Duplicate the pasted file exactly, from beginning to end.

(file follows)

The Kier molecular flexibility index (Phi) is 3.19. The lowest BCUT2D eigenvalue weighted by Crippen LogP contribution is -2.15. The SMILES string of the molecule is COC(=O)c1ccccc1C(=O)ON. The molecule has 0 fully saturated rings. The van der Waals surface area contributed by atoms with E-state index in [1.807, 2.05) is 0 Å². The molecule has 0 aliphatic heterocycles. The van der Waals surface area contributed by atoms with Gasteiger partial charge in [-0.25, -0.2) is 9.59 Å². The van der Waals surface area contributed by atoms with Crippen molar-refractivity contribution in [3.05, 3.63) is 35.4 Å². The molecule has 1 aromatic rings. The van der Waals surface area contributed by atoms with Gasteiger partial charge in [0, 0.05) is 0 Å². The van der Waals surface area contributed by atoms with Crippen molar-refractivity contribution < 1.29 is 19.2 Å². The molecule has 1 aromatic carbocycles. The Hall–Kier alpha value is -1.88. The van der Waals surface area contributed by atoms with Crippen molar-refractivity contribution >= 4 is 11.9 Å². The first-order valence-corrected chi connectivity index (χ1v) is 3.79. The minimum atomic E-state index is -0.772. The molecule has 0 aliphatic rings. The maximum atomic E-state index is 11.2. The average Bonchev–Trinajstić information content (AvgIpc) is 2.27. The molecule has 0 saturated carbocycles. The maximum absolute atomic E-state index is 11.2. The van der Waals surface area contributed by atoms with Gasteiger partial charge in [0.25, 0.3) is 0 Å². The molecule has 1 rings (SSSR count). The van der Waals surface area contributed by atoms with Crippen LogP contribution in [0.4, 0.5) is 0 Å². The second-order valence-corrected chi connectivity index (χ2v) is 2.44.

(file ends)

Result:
The Kier molecular flexibility index (Phi) is 3.19. The lowest BCUT2D eigenvalue weighted by Crippen LogP contribution is -2.15. The SMILES string of the molecule is COC(=O)c1ccccc1C(=O)ON. The molecule has 0 fully saturated rings. The van der Waals surface area contributed by atoms with E-state index in [1.807, 2.05) is 0 Å². The molecule has 0 aliphatic heterocycles. The van der Waals surface area contributed by atoms with Gasteiger partial charge in [-0.25, -0.2) is 9.59 Å². The van der Waals surface area contributed by atoms with Crippen molar-refractivity contribution in [3.05, 3.63) is 35.4 Å². The molecule has 1 aromatic rings. The van der Waals surface area contributed by atoms with Gasteiger partial charge in [0, 0.05) is 0 Å². The van der Waals surface area contributed by atoms with Crippen molar-refractivity contribution < 1.29 is 19.2 Å². The molecule has 1 aromatic carbocycles. The Hall–Kier alpha value is -1.88. The van der Waals surface area contributed by atoms with Crippen molar-refractivity contribution >= 4 is 11.9 Å². The first-order valence-corrected chi connectivity index (χ1v) is 3.79. The minimum atomic E-state index is -0.772. The molecule has 0 aliphatic rings. The maximum atomic E-state index is 11.2. The average Bonchev–Trinajstić information content (AvgIpc) is 2.27. The molecule has 0 saturated carbocycles. The maximum absolute atomic E-state index is 11.2. The van der Waals surface area contributed by atoms with Gasteiger partial charge in [0.25, 0.3) is 0 Å². The molecule has 1 rings (SSSR count). The van der Waals surface area contributed by atoms with Crippen LogP contribution in [0.4, 0.5) is 0 Å². The second-order valence-corrected chi connectivity index (χ2v) is 2.44.